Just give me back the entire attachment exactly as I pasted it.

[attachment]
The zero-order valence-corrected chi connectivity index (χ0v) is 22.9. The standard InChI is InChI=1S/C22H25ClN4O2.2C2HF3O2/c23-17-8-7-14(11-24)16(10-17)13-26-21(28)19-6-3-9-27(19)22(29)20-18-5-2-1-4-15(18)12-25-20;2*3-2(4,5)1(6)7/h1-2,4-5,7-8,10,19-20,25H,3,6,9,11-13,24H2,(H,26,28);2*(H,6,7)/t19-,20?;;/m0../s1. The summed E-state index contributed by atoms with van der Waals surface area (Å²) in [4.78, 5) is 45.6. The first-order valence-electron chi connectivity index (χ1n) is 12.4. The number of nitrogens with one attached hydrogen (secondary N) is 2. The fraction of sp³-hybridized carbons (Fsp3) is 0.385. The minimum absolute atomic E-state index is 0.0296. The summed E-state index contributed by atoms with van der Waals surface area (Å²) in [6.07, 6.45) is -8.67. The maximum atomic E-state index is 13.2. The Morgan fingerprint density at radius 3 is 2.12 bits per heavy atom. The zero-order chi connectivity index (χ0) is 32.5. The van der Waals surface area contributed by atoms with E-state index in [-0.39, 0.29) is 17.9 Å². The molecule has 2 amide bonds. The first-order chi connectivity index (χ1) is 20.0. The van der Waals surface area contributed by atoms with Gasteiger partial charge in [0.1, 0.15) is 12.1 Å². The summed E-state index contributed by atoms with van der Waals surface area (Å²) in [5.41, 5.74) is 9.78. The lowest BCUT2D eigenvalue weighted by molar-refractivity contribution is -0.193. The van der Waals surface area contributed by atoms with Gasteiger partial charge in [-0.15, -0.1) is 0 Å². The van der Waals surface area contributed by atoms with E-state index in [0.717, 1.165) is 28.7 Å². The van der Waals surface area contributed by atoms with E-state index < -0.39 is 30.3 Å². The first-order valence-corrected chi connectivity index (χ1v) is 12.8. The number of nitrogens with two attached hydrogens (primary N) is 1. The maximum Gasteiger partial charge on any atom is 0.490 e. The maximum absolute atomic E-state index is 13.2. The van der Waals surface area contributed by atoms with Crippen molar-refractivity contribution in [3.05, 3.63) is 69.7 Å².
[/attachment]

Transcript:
The zero-order valence-corrected chi connectivity index (χ0v) is 22.9. The standard InChI is InChI=1S/C22H25ClN4O2.2C2HF3O2/c23-17-8-7-14(11-24)16(10-17)13-26-21(28)19-6-3-9-27(19)22(29)20-18-5-2-1-4-15(18)12-25-20;2*3-2(4,5)1(6)7/h1-2,4-5,7-8,10,19-20,25H,3,6,9,11-13,24H2,(H,26,28);2*(H,6,7)/t19-,20?;;/m0../s1. The summed E-state index contributed by atoms with van der Waals surface area (Å²) in [4.78, 5) is 45.6. The first-order valence-electron chi connectivity index (χ1n) is 12.4. The number of nitrogens with one attached hydrogen (secondary N) is 2. The fraction of sp³-hybridized carbons (Fsp3) is 0.385. The minimum absolute atomic E-state index is 0.0296. The summed E-state index contributed by atoms with van der Waals surface area (Å²) in [6.07, 6.45) is -8.67. The maximum atomic E-state index is 13.2. The Morgan fingerprint density at radius 3 is 2.12 bits per heavy atom. The zero-order chi connectivity index (χ0) is 32.5. The van der Waals surface area contributed by atoms with E-state index in [-0.39, 0.29) is 17.9 Å². The molecule has 2 amide bonds. The first-order chi connectivity index (χ1) is 20.0. The van der Waals surface area contributed by atoms with Gasteiger partial charge in [0.1, 0.15) is 12.1 Å². The summed E-state index contributed by atoms with van der Waals surface area (Å²) in [5.41, 5.74) is 9.78. The lowest BCUT2D eigenvalue weighted by molar-refractivity contribution is -0.193. The van der Waals surface area contributed by atoms with Gasteiger partial charge in [-0.15, -0.1) is 0 Å². The van der Waals surface area contributed by atoms with E-state index in [0.717, 1.165) is 28.7 Å². The van der Waals surface area contributed by atoms with E-state index < -0.39 is 30.3 Å². The first-order valence-corrected chi connectivity index (χ1v) is 12.8. The number of nitrogens with two attached hydrogens (primary N) is 1. The maximum Gasteiger partial charge on any atom is 0.490 e. The maximum absolute atomic E-state index is 13.2. The van der Waals surface area contributed by atoms with Crippen molar-refractivity contribution in [3.05, 3.63) is 69.7 Å².